# 2.13: The Degeneracy of an Isolated System and its Entropy

- Last updated

- Save as PDF

- Page ID
- 206312

- Contributed by Paul Ellgen
- Retired Teach (Chemistry) at Oklahoma School of Science Mathematics

In Section 20.10, we observe that the entropy of an isolated equilibrium system can be defined as \(S=k{\ln W_{max}}\). In Section 20.12, we see that the system-energy degeneracy is a sum of terms, one of which is \(W_{max}=W\left(N^{\textrm{⦁}}_i,g_i\right)\). That is, we have \[{\Omega}_E=W_{max}+\sum_{\left\{N_i\right\}\neq \left\{N^{\textrm{⦁}}_i\right\},E_{total}}{W\left(N_i,g_i\right)}\]

where the last sum is taken over all energy-qualifying population sets other than the most-probable population set.

Let us now consider the relative magnitude of \(\Omega_E\) and \(W_{max}\). Clearly, \(\Omega_E\ge W_{max}\). If only one population set is consistent with the total-molecule and total-energy constraints of the isolated system, then \(\Omega_E=W_{max}\). In general, however, we must expect that there will be many, possibly an enormous number, of other population sets that meet the constraints. Ultimately, the relative magnitude of \({\Omega}_E\) and \(W_{max}\) depends on the energy levels available to the molecules and the number of molecules in the system and so could be almost anything. However, rather simple considerations lead us to expect that, for most macroscopic collections of molecules, the ratio \(\alpha ={\Omega_E}/W_{max}\) will be much less than \(W_{max}\). That is, although the value of \(\alpha\) may be very large, for macroscopic systems we expect to find \(\alpha \ll W_{max}\). If \(\Omega_E=W_{max}\), then \(\alpha =1\), and \({\ln \alpha }=0\).

Because \(W\) for any population set that contributes to \({\Omega}_E\) must be less than or equal to \(W_{max}\), the maximum value of \(\alpha\) must be less than the number of population sets which satisfy the system constraints. For macroscopic systems whose molecules have even a modest number of accessible energy levels, calculations show that \(W_{max}\) is a very large number indeed. Calculation of \(\alpha\) for even a small collection of molecules is intractable unless the number of accessible molecular energy levels is small. Numerical experimentation on small systems, with small numbers of energy levels, shows that the number of qualifying population sets increases much less rapidly than \(W_{max}\) as the total number of molecules increases. Moreover, the contribution that most qualifying population sets make to \({\Omega}_E\) is much less than \(W_{max}\).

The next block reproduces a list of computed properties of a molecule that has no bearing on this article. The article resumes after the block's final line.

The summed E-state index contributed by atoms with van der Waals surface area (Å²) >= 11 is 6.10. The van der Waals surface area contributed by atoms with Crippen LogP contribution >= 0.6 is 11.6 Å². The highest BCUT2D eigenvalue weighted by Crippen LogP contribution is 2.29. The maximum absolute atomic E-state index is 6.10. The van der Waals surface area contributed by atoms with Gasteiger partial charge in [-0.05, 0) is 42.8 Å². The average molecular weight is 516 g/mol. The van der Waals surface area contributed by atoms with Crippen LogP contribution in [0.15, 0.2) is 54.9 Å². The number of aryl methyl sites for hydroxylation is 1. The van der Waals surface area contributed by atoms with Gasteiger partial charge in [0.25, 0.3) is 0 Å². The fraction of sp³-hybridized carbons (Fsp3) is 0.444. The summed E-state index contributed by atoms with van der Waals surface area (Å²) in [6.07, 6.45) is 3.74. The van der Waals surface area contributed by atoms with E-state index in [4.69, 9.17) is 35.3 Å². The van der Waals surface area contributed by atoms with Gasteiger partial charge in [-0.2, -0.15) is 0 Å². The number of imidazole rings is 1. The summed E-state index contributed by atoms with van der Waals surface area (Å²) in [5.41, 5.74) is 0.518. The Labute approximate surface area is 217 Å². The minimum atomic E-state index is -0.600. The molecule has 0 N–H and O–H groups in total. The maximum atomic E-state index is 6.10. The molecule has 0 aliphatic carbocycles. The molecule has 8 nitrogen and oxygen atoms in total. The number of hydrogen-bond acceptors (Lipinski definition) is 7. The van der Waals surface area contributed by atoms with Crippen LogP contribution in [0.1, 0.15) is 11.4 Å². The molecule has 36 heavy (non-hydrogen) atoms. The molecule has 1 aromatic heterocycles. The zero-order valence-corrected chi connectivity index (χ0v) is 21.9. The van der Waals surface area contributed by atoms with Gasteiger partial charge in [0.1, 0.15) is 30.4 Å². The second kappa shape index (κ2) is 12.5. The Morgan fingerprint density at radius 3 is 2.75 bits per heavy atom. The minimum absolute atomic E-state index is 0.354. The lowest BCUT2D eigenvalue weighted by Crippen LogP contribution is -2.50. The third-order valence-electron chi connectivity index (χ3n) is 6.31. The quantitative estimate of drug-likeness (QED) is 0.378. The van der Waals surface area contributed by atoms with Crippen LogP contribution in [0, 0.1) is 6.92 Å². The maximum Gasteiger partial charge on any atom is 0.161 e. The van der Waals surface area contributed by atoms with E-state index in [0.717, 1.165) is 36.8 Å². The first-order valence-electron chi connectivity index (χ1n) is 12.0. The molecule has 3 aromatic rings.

For macroscopic systems, we can be confident that \(W_{max}\) is enormously greater than \(\alpha\). Hence \(\Omega_E\) is enormously greater than \(\alpha\). When we substitute for \(W_{max}\) in the isolated-system entropy equation, we find

\[ \begin{align*} S &=k \ln W_{max} \\[4pt] &=k \ln \left(\Omega_E/\alpha \right) \\[4pt] &=k \mathrm{l}\mathrm{n} \Omega_E -k \ln \alpha \\[4pt] &\approx k \ln \Omega_E \end{align*}\]

where the last approximation is usually very good.

In many developments, the entropy of an isolated system is defined by the equation \(S=k{\ln {\Omega}_E}\) rather than the equation we introduced first, \(S=k{\ln W_{max}}\). From the considerations above, we expect the practical consequences to be the same. In Section 20.14, we see that the approximate equality of \({\ln W_{max}}\) and \({\ln {\Omega}_E}\) is a mathematical consequence of our other assumptions and approximations.